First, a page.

Sunday was our day off and we made good use of it by washing and drying all our damp clothes, bathing in the river, and then spending the afternoon at a neighbour’s yurt for a late lunch mixed in with some horse riding. One of our expeditioners, Kate from New Zealand, has been riding horses her whole life and the looks on all the local Kyrgyz herdsmen’s faces when she started riding the “feisty” horse were priceless! They were shocked! Aman, one of our guides, showed us how he could reach down from horseback and grab a hat while galloping. By the end of the meal, we almost had to be rolled back to basecamp. All in all the day off was as perfect as it could be.

Surveys started right back up again with the weather cooperating nicely. On Wednesday we were able to send out an overnight group to collect some camera traps that group 1 had set up during their overnighter. Some herders came up to Volodya during the overnighter trip to tell him that one of their foals had been attacked by a snow leopard that week and wanted to know if we had found any other evidence of the cat. In fact we did find evidence of a cat…but of a lynx! On the camera trap in the same valley as the herders had their foal attacked, a lynx decided to pose beautifully in front of the camera trap. “This is something extraordinary!” Volodya said.

Friday we had a half day survey as the local herders were going to have a game of Kok Boru, or as many of us started calling it, “Kyrgyz polo”. This is a traditional nomadic game played on horseback and can get very exciting! The game was great and then abruptly ended as everyone saw some large dark clouds rolling in from down the valley. We all quickly ran back to basecamp and sheltered in the yurt. When the storm reached us, we quickly realised that this was no ordinary storm…it was a full-blown hurricane and it took all of us holding the yurt together to keep it from flying away. Both our mess tent and Gulya’s wonderfully organised kitchen tent were lifted up and ripped apart by the wind and hail. We watched through openings of the yurt as our basecamp was destroyed in less than 15 minutes of strong winds. Fortunately, nobody was hurt, all the personal tents held strong, and nothing of value (other than our two large tents) was lost. A standing ovation to group 3 members who, as soon as the wind had died down, were all outside cleaning up the aftermath. Our large mess tents have to be ordered in, so group 4, we’ll hire a yurt from a neighbour to house the kitchen and mess tent area.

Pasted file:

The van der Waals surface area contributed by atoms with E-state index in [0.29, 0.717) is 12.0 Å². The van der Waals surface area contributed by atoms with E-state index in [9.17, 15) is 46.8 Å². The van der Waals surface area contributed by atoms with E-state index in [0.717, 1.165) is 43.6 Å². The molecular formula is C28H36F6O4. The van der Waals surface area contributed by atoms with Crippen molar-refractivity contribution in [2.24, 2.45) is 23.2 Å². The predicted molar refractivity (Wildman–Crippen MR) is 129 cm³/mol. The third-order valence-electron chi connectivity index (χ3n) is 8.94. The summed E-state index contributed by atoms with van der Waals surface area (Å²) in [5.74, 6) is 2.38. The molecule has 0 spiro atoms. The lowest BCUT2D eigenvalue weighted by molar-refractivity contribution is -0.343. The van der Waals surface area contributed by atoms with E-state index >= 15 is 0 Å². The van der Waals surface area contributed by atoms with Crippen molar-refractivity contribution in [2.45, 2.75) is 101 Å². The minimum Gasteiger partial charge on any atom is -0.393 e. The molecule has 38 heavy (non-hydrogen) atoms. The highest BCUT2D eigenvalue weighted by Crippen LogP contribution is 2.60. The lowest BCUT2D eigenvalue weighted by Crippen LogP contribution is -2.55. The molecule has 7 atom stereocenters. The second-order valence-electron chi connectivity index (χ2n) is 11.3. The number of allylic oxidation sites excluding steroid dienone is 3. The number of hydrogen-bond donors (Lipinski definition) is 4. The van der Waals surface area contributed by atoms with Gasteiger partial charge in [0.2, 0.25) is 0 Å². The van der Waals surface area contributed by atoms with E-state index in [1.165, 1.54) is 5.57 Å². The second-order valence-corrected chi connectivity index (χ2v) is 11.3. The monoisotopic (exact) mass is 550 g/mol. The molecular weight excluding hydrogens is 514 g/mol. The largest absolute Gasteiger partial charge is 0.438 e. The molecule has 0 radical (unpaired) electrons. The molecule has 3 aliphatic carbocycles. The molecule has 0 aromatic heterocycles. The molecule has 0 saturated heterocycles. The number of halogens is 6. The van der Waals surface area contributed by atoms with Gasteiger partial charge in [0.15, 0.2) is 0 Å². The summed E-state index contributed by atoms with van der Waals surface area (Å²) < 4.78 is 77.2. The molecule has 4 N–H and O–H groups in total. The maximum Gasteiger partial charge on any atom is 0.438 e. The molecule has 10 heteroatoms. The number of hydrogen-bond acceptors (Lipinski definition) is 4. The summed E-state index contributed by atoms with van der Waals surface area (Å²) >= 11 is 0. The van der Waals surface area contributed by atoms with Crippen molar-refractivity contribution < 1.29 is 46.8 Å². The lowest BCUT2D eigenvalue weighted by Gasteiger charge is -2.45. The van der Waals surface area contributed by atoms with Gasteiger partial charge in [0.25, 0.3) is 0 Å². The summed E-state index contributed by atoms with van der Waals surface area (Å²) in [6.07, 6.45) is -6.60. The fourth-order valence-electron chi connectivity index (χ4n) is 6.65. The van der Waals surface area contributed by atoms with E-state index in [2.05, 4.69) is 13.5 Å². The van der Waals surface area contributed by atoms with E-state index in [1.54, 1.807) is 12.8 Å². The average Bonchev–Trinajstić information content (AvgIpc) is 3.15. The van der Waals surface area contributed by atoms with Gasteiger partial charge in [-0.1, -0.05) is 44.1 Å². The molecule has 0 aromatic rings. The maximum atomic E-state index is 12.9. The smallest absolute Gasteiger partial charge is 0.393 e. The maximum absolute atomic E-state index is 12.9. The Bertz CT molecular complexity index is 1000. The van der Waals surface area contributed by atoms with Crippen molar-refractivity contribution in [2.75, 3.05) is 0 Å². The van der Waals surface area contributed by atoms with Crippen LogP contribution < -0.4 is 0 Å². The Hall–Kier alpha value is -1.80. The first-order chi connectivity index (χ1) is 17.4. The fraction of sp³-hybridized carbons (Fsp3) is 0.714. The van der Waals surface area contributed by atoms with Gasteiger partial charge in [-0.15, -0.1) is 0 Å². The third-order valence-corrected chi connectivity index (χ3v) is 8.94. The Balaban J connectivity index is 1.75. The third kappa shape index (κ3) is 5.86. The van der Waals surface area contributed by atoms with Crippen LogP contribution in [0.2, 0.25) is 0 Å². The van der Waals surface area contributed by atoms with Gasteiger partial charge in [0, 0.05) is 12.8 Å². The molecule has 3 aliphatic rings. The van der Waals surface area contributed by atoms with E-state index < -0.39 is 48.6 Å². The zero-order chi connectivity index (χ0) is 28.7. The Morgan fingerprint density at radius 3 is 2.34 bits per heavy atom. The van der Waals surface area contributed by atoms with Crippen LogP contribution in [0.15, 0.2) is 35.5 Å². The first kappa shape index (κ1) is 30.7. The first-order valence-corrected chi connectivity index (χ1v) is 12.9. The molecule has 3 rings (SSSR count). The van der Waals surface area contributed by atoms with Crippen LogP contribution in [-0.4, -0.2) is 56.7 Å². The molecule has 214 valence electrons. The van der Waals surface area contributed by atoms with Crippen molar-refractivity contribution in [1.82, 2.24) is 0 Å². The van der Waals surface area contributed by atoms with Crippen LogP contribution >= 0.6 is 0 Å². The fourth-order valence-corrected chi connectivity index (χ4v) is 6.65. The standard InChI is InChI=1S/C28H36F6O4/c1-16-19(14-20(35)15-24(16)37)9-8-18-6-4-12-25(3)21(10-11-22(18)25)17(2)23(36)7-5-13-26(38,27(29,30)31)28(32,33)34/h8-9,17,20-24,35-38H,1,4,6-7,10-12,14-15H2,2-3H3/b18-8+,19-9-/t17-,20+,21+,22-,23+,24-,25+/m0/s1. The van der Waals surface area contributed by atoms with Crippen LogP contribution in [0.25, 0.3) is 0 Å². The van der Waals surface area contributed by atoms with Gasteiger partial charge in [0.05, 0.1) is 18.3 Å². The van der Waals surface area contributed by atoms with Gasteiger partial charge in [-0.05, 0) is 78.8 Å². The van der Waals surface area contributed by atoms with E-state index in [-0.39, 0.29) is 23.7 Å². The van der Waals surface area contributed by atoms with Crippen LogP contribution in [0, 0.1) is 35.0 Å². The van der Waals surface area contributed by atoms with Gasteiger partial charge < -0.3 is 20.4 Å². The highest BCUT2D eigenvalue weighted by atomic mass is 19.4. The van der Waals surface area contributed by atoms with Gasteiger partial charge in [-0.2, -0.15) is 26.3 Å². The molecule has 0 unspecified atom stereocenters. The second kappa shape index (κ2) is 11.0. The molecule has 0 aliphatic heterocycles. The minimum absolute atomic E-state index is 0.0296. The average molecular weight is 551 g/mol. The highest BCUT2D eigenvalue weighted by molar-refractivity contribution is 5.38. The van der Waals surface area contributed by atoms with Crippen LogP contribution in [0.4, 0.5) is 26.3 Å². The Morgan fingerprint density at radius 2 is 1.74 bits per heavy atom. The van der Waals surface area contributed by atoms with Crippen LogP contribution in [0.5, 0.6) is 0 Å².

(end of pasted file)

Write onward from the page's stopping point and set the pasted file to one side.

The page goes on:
I’ll wrap up this entry by sharing group 3’s recordings. We were able to survey 49 cells, had 5 direct sightings of ibex, 26 cells had signs of marmot presence, 7 cells with snowcock sign, 1 new species of butterfly for the region (Karanasa kirgisorum), over 150 petroglyph recordings taken, many camera trap photos of ibex, but perhaps most excitingly, images of a lynx in a location where traditionally they are not thought to live! One more group to get something snowleopardy!

Thank you so much group 3! Three down, one more to go. See you Monday, group 4.


From our Sumatran tiger conservation volunteering holiday in Indonesia

The first slot of the expedition is now completed and we have arrived back in Pekanbaru after 13 days in the rain forest. The last few days were spent completing the surveys and placing the last camera traps, as well as with a school visit.

We visited the school in Murabio village and Febri gave a talk about the animals in the region and the importance of conserving the environment and wildlife. After the presentation, we spent time playing games with the children, much to their delight. Education and community involvement is one of the most important aspects of the work that WWF carries out in the region and it felt good to be part of that process.

Everyone was sad to say goodbye and Martyn from Australia reflected on his experience, “My favorite was the overnight trip. I have never slept in the jungle before. Or rather I didn’t sleep, there were so many wonderful sounds to listen to I couldn’t sleep.” Pam from the USA really enjoyed the comradery of the team “I am really grateful that everyone helped me generously when I was tired, encouraging me and being patient.” While Neil from Italy said his favorite part of the expedition was doing something useful for the planet.

Slot 1 during its time in Rimbang Baling Reserve placed eleven camera traps and surveyed the same number of cells for signs of tiger prey species and illegal logging and poaching. We also conducted nine interviews with local people about their perception of tigers. Thank you to everyone who helped to make this slot a success!

Update from our monitoring expedition studying wolves in Lower Saxony, Germany

26 July 2017 – 17 June 2017 saw the start of Germany’s first-ever wolf citizen science expedition, organised by Biosphere Expeditions in cooperation with the Wolfsbüro (wolf bureau) of the state environment ministry NLWKN. Participants from all over the world searched for wolf sign for a month. The results in terms of signs found, data gathered and media interest exceeded all expectations of the expedition’s organisers.